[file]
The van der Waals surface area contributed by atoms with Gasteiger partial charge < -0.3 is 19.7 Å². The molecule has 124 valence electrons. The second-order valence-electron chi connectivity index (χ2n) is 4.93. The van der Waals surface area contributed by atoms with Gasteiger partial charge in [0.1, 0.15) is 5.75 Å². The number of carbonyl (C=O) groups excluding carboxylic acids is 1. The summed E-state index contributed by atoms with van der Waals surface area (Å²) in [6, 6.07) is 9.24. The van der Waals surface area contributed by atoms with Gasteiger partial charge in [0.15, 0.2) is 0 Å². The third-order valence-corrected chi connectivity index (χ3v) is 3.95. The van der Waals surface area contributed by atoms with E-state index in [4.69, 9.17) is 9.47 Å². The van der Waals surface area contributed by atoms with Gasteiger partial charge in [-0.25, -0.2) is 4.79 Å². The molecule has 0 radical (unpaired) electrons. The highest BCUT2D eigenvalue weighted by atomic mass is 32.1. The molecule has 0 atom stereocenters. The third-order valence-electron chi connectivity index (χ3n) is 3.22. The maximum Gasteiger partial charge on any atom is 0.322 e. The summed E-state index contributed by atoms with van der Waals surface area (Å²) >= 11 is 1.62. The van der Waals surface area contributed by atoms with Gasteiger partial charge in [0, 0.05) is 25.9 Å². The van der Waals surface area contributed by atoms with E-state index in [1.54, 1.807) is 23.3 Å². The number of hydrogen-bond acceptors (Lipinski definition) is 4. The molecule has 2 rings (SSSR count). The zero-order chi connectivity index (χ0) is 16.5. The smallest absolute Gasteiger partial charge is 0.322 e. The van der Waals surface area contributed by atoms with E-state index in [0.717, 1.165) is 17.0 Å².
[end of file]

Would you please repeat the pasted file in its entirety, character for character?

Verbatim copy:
The van der Waals surface area contributed by atoms with Gasteiger partial charge < -0.3 is 19.7 Å². The molecule has 124 valence electrons. The second-order valence-electron chi connectivity index (χ2n) is 4.93. The van der Waals surface area contributed by atoms with Gasteiger partial charge in [0.1, 0.15) is 5.75 Å². The number of carbonyl (C=O) groups excluding carboxylic acids is 1. The summed E-state index contributed by atoms with van der Waals surface area (Å²) in [6, 6.07) is 9.24. The van der Waals surface area contributed by atoms with Gasteiger partial charge in [0.15, 0.2) is 0 Å². The third-order valence-corrected chi connectivity index (χ3v) is 3.95. The van der Waals surface area contributed by atoms with E-state index in [4.69, 9.17) is 9.47 Å². The van der Waals surface area contributed by atoms with Gasteiger partial charge in [-0.25, -0.2) is 4.79 Å². The molecule has 0 radical (unpaired) electrons. The highest BCUT2D eigenvalue weighted by atomic mass is 32.1. The molecule has 0 atom stereocenters. The third-order valence-electron chi connectivity index (χ3n) is 3.22. The maximum Gasteiger partial charge on any atom is 0.322 e. The summed E-state index contributed by atoms with van der Waals surface area (Å²) >= 11 is 1.62. The van der Waals surface area contributed by atoms with Gasteiger partial charge in [0, 0.05) is 25.9 Å². The van der Waals surface area contributed by atoms with E-state index in [1.54, 1.807) is 23.3 Å². The number of hydrogen-bond acceptors (Lipinski definition) is 4. The molecule has 2 rings (SSSR count). The zero-order chi connectivity index (χ0) is 16.5. The smallest absolute Gasteiger partial charge is 0.322 e. The van der Waals surface area contributed by atoms with E-state index in [0.717, 1.165) is 17.0 Å².